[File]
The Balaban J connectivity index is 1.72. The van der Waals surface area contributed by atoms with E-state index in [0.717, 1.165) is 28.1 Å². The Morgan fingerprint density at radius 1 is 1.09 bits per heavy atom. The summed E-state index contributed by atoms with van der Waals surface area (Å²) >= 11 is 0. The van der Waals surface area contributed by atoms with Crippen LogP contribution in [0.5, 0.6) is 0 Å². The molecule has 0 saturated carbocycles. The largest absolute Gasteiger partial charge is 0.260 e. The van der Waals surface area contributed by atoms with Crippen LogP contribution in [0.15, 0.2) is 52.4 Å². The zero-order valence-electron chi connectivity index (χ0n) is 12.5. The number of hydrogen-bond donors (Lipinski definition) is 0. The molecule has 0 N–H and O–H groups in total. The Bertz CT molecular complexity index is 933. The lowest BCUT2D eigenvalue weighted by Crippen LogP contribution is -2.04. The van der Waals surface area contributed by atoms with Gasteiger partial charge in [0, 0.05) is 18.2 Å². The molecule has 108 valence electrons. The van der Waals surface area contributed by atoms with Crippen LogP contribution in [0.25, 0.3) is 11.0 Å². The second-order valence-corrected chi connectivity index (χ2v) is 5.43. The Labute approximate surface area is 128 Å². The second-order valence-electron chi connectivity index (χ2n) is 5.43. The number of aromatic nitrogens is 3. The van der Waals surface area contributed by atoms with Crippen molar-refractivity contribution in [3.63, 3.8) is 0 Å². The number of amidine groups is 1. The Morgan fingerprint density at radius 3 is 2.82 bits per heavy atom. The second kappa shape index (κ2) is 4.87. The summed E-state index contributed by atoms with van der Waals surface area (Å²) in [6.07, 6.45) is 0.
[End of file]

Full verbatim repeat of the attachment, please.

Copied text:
The Balaban J connectivity index is 1.72. The van der Waals surface area contributed by atoms with E-state index in [0.717, 1.165) is 28.1 Å². The Morgan fingerprint density at radius 1 is 1.09 bits per heavy atom. The summed E-state index contributed by atoms with van der Waals surface area (Å²) >= 11 is 0. The van der Waals surface area contributed by atoms with Crippen LogP contribution in [0.5, 0.6) is 0 Å². The molecule has 0 saturated carbocycles. The largest absolute Gasteiger partial charge is 0.260 e. The van der Waals surface area contributed by atoms with Crippen LogP contribution in [0.15, 0.2) is 52.4 Å². The zero-order valence-electron chi connectivity index (χ0n) is 12.5. The number of hydrogen-bond donors (Lipinski definition) is 0. The molecule has 0 N–H and O–H groups in total. The Bertz CT molecular complexity index is 933. The lowest BCUT2D eigenvalue weighted by Crippen LogP contribution is -2.04. The van der Waals surface area contributed by atoms with Gasteiger partial charge in [0, 0.05) is 18.2 Å². The molecule has 108 valence electrons. The van der Waals surface area contributed by atoms with Crippen LogP contribution in [0.25, 0.3) is 11.0 Å². The second-order valence-corrected chi connectivity index (χ2v) is 5.43. The Labute approximate surface area is 128 Å². The second-order valence-electron chi connectivity index (χ2n) is 5.43. The number of aromatic nitrogens is 3. The van der Waals surface area contributed by atoms with Crippen molar-refractivity contribution in [3.63, 3.8) is 0 Å². The number of amidine groups is 1. The Morgan fingerprint density at radius 3 is 2.82 bits per heavy atom. The second kappa shape index (κ2) is 4.87. The summed E-state index contributed by atoms with van der Waals surface area (Å²) in [6.07, 6.45) is 0.